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B314 Pictorial History


Martin M-130 Pan Am's Martin M-130 China Clipper inaugurates the first Pan Pacific passenger service, flying from San Francisco to the Orient. But even as it went into service, Pan Am's CEO, Jaun Trippe, was already shopping for a bigger, better aircraft.


Boeing B-314 July 31—Pan Am gives Boeing an order for six B-314's with an option for six more. Price for each aircraft was $618,908.00
Pan American


Boeing B-314 January to June—Boeing delivers the first six B-314's to Pan Am. They were named, in order of construction, the Honolulu Clipper, the California Clipper, the Yankee Clipper, the Atlantic Clipper, the Dixie Clipper, and the American Clipper.
Pan American


Boeing B-314 The second group of six aircraft, the B-314A's, are delivered, but World War II had come. As a result, three of the six were immediately sold to BOAC (British Overseas Airways Corporation) for the British war effort. They were named. the Berwick, Bangor, and the Bristol. Pan Am took possession of the remaining three—the Pacific Clipper, the Anzac Clipper, and the Capetown Clipper.
Pan American


Boeing B-314
The Clippers enter the War. The Pacific Clipper was purchased by the U.S. Navy. The Yankee Clipper, Dixie Clipper, and the Atlantic Clipper, were also purchased by the U.S. Navy but were operated by Pan Am. The Anzac Clipper, American Clipper, Capetown Clipper, and the California Clipper went to the U.S. Army Air Forces and designated C-98's. The Honolulu Clipper remained with Pan Am shuttling between San Francisco and Honolulu. The older Martin M-130's, the famous China Clipper and the Philippine Clipper, went to work for the U.S. Navy.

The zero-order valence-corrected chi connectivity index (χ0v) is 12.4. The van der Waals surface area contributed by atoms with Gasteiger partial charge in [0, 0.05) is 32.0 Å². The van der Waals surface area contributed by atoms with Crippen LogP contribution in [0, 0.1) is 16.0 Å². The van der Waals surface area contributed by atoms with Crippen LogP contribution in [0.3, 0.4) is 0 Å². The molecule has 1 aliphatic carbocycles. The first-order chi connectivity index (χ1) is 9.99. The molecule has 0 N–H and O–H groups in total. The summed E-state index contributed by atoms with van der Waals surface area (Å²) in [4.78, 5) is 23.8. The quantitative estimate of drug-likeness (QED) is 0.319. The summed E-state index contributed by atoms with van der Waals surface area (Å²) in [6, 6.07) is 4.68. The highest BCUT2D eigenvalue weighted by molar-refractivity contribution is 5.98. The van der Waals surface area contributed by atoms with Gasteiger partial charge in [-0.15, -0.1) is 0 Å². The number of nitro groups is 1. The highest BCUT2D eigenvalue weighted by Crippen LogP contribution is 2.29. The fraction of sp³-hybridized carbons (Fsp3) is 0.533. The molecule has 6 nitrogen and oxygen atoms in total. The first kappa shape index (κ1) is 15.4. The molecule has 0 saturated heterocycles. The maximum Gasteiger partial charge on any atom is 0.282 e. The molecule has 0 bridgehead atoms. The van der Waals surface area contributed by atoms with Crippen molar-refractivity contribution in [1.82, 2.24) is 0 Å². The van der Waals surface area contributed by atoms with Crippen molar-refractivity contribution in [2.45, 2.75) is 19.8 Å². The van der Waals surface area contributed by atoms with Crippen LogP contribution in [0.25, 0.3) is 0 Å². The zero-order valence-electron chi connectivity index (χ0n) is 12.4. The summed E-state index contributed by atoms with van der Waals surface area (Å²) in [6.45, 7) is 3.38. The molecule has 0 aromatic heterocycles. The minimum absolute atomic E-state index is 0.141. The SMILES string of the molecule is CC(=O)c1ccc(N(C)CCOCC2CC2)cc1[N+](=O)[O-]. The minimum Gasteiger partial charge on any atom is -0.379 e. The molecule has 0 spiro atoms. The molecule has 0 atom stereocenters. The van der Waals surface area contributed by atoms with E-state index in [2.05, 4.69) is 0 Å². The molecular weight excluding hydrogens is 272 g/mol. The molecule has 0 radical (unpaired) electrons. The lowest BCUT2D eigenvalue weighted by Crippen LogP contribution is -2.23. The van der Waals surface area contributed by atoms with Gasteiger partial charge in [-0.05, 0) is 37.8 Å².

Pan American


Boeing B-314 to be Scrapped After the War, Pan Am decided not to repurchase the seaplanes. Now obsolete, they were destroyed, sold off to start-up airlines—seven to the new World Airways—or were cannibalized for parts. By the early 50's, all of the planes were gone. Thus ended the great era of the flying boats.
Pan American

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A Pan Am 314 Clipper is shown here in the Seaplane Harbor at Treasure Island, San Francisco (about 1940). The City of San Francisco sold the manmade island to the Navy for one dollar, and it became the Treasure Island Naval Station during World War II. After the War, Treasure Island was returned to the City of San Francisco. Of the buildings shown in this picture, only the hangar remains.

  The Airborne Palace - The Boeing 314
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